People from all over the world flock to Germany’s capital city Berlin – one of Europe’s hippest spots. And while the hustle and bustle of this eclectic, international hub is invigorating, it can be a bit overwhelming when you actually live there.
When I worked and lived in the city a couple of years ago, I was often looking for a place to escape Berlin’s craziness. After a little research, I stumbled across a magical maze of seemingly endless waterways and bucolic beauty called the Spreewald. Located in Brandenburg, it’s amazingly only an hour train ride from downtown Berlin.
Ever since I discovered this gem, I try to add an extra couple days to any Berlin trip to kayak or canoe in the Spreewald, which has become one of my favorite places in Germany.
Kayaking in the Spreewald is suitable for all folks
The Spreewald is a biosphere reserve that encompasses 1,500 km of waterways 120 km / 75 mi southeast of Berlin. It’s the official source of the Spree, the river that flows through Germany’s capital city. However, unlike in Berlin, the Spree here is not one mighty river, but a spider web of little canals that crisscross a landscape covered by forests, farms and meadows.
Don’t expect many opportunities to swim, as the waters are shallow and filled with sea grass. But the water is very clean and slowly flows through ancient forests, their mystical roots stretching into the water, treetops converging above.
Thanks to the tranquility of the water here, this trip is suitable for all levels and ages, and it’s just as easy to paddle upstream as down.
Glide through fairytale Germany while kayaking in the Spreewald
Though it’s a biosphere reserve, the Spreewald isn’t remote wilderness. There are farms, small settlements, restaurants and beer gardens along the way.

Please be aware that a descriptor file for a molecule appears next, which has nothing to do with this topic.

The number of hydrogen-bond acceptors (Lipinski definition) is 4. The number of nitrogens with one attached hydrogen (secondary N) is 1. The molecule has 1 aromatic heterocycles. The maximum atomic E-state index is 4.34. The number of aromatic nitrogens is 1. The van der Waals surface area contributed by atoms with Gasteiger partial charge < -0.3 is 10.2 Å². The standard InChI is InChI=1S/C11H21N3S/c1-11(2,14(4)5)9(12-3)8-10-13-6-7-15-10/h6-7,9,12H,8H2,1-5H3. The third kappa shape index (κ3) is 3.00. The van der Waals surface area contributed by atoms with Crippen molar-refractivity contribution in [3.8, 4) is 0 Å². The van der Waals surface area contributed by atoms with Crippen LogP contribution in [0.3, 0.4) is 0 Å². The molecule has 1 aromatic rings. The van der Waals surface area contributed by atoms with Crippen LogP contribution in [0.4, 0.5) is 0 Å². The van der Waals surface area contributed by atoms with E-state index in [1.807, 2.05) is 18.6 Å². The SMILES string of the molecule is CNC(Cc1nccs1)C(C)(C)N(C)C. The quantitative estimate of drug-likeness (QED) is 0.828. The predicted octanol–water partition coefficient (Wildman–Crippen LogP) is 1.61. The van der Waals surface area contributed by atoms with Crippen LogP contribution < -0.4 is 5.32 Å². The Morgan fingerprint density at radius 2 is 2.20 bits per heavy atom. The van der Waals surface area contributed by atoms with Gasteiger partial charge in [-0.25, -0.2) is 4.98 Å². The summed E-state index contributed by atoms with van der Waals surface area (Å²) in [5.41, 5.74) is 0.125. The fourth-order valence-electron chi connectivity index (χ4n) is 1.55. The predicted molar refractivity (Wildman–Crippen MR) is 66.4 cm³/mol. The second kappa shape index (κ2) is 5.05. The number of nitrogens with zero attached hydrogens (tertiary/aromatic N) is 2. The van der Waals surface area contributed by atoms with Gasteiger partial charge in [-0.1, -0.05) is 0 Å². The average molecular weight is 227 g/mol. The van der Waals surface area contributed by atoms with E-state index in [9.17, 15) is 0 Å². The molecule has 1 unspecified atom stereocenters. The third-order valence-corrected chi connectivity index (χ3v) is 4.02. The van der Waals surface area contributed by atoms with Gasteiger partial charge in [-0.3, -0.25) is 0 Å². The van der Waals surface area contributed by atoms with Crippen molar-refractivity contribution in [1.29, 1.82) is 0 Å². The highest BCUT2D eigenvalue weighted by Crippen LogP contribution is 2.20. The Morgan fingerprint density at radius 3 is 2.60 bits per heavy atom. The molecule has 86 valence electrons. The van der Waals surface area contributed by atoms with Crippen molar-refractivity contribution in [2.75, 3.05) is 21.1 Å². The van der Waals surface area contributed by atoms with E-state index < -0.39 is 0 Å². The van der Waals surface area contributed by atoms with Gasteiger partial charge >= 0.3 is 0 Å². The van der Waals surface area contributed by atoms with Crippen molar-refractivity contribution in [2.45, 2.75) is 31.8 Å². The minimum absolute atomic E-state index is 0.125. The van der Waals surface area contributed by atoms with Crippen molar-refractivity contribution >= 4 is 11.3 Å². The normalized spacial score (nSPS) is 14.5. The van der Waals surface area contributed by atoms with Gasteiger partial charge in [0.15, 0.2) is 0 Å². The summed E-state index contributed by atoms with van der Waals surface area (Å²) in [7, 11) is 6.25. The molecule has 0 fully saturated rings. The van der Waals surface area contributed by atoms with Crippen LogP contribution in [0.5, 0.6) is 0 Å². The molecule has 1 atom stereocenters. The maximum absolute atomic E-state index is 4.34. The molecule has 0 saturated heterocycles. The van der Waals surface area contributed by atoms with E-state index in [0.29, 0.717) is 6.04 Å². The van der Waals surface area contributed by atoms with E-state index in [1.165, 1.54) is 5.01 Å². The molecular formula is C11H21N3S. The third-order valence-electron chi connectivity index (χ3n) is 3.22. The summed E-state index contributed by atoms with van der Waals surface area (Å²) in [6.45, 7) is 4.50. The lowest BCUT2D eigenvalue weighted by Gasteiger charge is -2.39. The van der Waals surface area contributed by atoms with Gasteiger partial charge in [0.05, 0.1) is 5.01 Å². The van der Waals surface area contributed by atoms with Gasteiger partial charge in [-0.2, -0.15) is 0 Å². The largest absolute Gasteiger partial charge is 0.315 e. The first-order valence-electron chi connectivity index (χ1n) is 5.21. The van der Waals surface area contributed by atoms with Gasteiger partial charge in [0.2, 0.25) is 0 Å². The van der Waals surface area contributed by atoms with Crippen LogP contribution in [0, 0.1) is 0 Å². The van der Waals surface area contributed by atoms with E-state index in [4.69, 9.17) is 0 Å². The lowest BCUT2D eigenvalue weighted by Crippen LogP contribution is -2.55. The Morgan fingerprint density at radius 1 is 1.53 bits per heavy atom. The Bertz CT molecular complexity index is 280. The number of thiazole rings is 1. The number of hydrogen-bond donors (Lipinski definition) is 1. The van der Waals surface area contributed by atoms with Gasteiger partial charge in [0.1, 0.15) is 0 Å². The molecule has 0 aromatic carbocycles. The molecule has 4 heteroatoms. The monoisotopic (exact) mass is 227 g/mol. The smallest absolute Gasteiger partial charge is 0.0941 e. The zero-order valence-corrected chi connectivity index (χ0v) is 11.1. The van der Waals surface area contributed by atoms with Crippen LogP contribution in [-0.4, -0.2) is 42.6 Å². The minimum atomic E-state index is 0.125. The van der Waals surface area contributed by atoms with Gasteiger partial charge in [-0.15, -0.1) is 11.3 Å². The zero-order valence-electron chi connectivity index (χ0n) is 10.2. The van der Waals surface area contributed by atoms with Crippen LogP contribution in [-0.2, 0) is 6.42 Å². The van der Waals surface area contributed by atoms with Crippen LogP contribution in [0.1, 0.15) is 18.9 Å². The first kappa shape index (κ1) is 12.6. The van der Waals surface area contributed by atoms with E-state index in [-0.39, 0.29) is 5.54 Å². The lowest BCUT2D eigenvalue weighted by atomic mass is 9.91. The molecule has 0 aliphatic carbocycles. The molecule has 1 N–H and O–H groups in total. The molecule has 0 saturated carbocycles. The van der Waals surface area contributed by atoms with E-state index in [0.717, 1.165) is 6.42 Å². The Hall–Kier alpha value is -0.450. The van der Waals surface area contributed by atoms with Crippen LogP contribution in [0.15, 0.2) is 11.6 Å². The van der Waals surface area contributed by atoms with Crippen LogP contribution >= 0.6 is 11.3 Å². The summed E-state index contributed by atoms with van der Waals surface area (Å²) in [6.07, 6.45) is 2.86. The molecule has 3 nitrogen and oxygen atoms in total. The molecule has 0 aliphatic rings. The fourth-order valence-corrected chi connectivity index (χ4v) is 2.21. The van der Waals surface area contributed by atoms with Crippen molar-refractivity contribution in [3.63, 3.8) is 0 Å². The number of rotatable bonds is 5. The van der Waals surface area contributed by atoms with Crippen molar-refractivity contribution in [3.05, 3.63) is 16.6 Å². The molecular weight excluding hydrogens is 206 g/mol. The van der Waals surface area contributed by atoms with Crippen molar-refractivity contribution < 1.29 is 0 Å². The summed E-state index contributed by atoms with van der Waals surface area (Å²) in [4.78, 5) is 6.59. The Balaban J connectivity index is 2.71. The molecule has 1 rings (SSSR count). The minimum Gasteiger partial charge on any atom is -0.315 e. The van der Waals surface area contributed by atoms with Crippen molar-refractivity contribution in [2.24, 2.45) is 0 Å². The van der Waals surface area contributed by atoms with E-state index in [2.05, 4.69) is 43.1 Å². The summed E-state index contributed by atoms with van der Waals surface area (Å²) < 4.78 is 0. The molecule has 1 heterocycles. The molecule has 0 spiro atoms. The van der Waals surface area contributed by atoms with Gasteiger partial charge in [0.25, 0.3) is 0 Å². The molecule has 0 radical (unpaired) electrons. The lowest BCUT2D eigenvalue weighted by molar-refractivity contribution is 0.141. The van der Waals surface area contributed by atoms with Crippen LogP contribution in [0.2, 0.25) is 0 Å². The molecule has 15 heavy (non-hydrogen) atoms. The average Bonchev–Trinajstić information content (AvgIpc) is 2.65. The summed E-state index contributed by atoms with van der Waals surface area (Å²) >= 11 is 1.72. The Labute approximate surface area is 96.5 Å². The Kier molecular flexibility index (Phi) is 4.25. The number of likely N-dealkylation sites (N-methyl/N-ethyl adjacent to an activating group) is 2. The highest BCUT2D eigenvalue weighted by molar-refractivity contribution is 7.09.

The towns along the river are historic and beautiful, boasting centuries old Tudor and brick houses. The largest town and the gateway to this area is Lübben, which is along the railway line from Berlin. In addition, there are a couple of smaller villages, of which Lübbenau, Lehde, Schlepzig and Burg are the ones easiest accessible by boat.
Kayaks or canoes are easy to find as there are numerous establishments renting boats. A kayak is a little faster, however, if you want to bring along a lot of stuff, a canoe is probably a better idea.
You can also take a tour in traditional punts if you don’t feel adventurous enough to head out alone into the spider web of waterways (though getting lost is part of the fun). Many of these punts also offer wine and food, if you want to make a party of it.
The way it works is you have a person standing in the back of the long boat who pushes the boat forward with a long stick. If you are lucky, you might even get a driver in a traditional costume. The female version is pretty impressive and reflects the strong cultural heritage that is kept alive in this region.
How to keep your energy up when kayaking in the Spreewald
Paddling can burn a lot of calories, especially if you try to cover a lot of distance (as we did). But don’t worry, you won’t starve! The Spreewald is also known for its food, and there are many local delicacies to try, making your kayaking trip not only an outdoor adventure but a culinary delight.
The most well-known delicacy are pickles, and you should definitely try the many different kinds they produce here — they have standard pickles, sour pickles, garlic pickles, mustard pickles and many more choices. They serve them in the restaurants, in the shops (they make great gift item), and you can also buy them from tables set up along the water where local women sell them for just a few cents.